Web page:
As parties to the United States-Mexico-Canada Agreement (USMCA), Canada and Mexico have agreed to adopt important intellectual property protections for biologic medicines. Most significantly, both countries have agreed to increase the term of regulatory data protection (RDP) for new biologic medicines to ten years, thereby approaching the 12 years provided by the United States. Currently, Canada provides an eight-year term, while Mexico offers no protection.
Despite past evidence to the contrary, some have suggested that this provision of the USMCA will increase drug spending. For example, a memo prepared for Canada’s Health Minister suggested that the USMCA will result in additional medicine costs of CA$169m by 2029.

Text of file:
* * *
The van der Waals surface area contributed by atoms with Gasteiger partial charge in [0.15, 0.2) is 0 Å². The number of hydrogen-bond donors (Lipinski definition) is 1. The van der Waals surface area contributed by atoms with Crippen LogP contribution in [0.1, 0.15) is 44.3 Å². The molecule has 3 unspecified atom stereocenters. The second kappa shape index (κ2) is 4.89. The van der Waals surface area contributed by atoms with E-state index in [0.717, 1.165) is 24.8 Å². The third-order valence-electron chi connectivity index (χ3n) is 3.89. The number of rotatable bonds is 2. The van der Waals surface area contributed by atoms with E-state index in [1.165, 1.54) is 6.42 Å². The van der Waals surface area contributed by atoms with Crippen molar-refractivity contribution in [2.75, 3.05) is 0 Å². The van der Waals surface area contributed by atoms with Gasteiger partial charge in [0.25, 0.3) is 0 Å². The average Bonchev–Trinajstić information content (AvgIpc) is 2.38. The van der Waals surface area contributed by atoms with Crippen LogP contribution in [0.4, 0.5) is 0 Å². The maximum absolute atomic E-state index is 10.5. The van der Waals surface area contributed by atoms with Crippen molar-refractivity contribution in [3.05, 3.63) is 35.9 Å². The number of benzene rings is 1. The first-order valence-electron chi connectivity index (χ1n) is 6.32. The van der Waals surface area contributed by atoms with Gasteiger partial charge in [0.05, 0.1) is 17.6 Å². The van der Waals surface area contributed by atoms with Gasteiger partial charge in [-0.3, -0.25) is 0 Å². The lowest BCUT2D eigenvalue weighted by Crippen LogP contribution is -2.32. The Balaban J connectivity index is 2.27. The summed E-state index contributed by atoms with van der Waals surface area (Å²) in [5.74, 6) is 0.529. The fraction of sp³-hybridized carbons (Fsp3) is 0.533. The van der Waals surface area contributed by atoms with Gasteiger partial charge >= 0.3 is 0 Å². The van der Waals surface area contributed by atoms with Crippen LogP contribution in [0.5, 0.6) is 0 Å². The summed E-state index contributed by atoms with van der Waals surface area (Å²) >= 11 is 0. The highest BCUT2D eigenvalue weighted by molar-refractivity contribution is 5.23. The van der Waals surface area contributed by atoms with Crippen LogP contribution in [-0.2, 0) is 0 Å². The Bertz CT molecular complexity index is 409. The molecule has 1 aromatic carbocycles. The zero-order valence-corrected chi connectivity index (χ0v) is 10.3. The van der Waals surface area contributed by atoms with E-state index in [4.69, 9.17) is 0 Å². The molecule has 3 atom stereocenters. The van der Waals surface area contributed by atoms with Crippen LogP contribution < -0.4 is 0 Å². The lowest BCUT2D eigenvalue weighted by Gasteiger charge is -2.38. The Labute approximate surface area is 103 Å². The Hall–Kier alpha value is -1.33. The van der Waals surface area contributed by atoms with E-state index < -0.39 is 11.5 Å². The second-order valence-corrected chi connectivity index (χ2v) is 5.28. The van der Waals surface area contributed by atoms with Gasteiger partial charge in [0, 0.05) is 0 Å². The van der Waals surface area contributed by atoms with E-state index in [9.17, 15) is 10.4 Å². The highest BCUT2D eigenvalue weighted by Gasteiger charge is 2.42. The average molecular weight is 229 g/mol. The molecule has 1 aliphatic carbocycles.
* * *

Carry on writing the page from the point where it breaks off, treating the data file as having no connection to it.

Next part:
This research note presents evidence that extending the term of regulatory data protection is unlikely to drive up health spending beyond existing trends. Evidence from Japan and Canada, which both lengthened their respective terms of data protection unilaterally in 2007 and 2006 respectively, shows that the increased protection did not raise drug spending as a percentage of overall health care spending or lead to higher growth rates of drug spending.
The research note proceeds as follows. The first section gives an overview of methodology and data, followed by an overview of the role and rationale for regulatory data protection in the research and development of biologic medicines. The paper then presents evidence on health and medicines spending from Japan and Canada in the years immediately preceding and following the lengthening of their terms of protection for regulatory data.
[To read the original research, click here]
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